In an effort to increase its presence in the work truck market, Chrysler's Ram Commercial Truck Division introduced two new engines for its pickup and chassis cab lines and a new full sized van with its own diesel engine. The 1500 series pickup truck becomes the first in its class to offer a diesel engine.

The products were launched at a press-only ride-and-drive in Thousand Oaks, California. The 2014 Ram 1500 will offer a 3.0 liter (182 cu. in) V-6 diesel with an 8-speed automatic transmissions sourced from ZF. The engine produces 240 hp at 3600 rpm and a whopping 420 lb-ft of torque at 2000 rpm. It is B20 (20% biodiesel) capable. Oil drain is at 15,000 miles.

The standard engine in the 1500 is a gasoline powered 3.7 liter (220 cu. in) double overhead cam V-6 that provides 305 hp at 6400 rpm and 269 lb-ft at 4175 rpm. For those wanting V-8 power in a light-duty pickup, the 5.7 liter (345 cu. in) HEMI produces 395 hp and 410 lb-ft at 3950 rpm. The V-8 is mated to a 6-speed automatic transmission. Rear axle ratios range from 3.21 to 4.10.

A new engine, the 6.4 liter (392 cu. in) is available for the 2500, 3500 and chassis cab trucks. The larger HEMI produces 410 hp and 429 lb-ft. Torque does the work in commercial applications, and the lower the rpm, the more flexible and useful the engine will be. Designed exclusively for trucks, the 6.4 produces significant torque 800 to 1000 rpm sooner than other gasoline engines, at approximately 1800 rpm. The 6.7 liter Cummins diesel remains an option for the 2500 and heavier trucks. The 3500 can carry a load of 30,000 pounds, and when towing, can reach an industry-best gross combination weight of 37,500 lbs. Last year, Ram introduced a coil spring rear end in the 1500. For 2014, a 5-link coil spring rear suspension has been added to the 2500, and the 3500 offers leaf springs with air bag assist.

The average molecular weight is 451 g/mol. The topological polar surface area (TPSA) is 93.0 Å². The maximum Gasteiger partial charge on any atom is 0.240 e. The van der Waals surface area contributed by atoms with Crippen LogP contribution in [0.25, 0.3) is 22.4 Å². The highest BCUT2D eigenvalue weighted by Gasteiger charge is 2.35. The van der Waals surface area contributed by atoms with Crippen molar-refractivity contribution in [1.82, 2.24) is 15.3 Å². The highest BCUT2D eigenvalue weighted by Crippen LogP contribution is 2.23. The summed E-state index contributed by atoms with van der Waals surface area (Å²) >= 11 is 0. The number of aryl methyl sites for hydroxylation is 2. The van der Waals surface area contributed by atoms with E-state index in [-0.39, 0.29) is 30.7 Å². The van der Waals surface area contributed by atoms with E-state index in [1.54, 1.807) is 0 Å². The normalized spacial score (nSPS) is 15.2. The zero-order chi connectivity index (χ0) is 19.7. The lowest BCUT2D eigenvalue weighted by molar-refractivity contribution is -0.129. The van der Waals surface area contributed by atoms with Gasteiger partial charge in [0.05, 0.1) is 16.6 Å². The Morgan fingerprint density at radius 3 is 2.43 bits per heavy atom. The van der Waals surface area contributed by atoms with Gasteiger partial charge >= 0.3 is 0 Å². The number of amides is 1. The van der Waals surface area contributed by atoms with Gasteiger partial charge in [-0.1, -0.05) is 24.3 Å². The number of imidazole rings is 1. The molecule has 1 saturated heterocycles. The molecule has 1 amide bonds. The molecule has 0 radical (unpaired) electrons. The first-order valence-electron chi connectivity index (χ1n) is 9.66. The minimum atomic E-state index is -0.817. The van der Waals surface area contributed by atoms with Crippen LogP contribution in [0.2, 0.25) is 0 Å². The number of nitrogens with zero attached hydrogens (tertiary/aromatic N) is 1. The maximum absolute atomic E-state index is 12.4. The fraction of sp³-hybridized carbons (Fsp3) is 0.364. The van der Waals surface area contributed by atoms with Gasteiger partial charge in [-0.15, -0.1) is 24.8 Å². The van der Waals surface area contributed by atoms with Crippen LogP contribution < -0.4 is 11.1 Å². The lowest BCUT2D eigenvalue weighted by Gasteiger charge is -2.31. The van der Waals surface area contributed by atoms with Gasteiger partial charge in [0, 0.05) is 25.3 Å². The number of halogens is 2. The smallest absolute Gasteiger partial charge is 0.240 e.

I drove new, diesel powered Ram 1500 on a 42 mile loop that included twists and climbs through several canyons as well as stretches of the Pacific Coast Highway. The ride was amazingly smooth and stable. The V-6 diesel took the hills in stride, and shifts with the 8-speed were smooth as could be. While the “official” mpg figures are not yet available, the truck’s trip computer read an impressive 23.7 mpg. The EPA rating for the Ram 1500 with the V-6 is more than 25 mpg.

The 2014 Ram ProMaster is based on the Fiat Ducato. Standard power in North America is from the 280 hp Pentastar V-6. A 3.0 liter inline 4 cylinder diesel is an option. Power and torque are not yet available. A replacement for the Sprinter, the last full-size van sold under the Dodge name, the ProMaster comes in 1500, 2500 and 3500 cargo vans, a 3500 chassis cab and a 2500 window van. Configurations range from a 118-in wheelbase 1500 with a low roof and 8,550 lb GVWR to a 159-inch wheelbase high roof 3500 with a 9350 lb GVWR. In all, there are 14 variations.

I drove an empty 1500 high roof ProMaster with a V-6 engine to pick up a load of animal feed, returning loaded. I could not tell much difference between being empty and loaded when on city streets and hills on country roads. My only complaint was a lack of grab handles to help enter the vehicle. The driver has use of the steering wheel, but on the passenger side, the spring-loaded handle above the door is not reachable from the ground, at least not on the high roof model. The interior is 6-ft 5-in high. At the cargo doors, the step-in height is 21 inches. The ProMaster will be built in Saltillo, Mexico.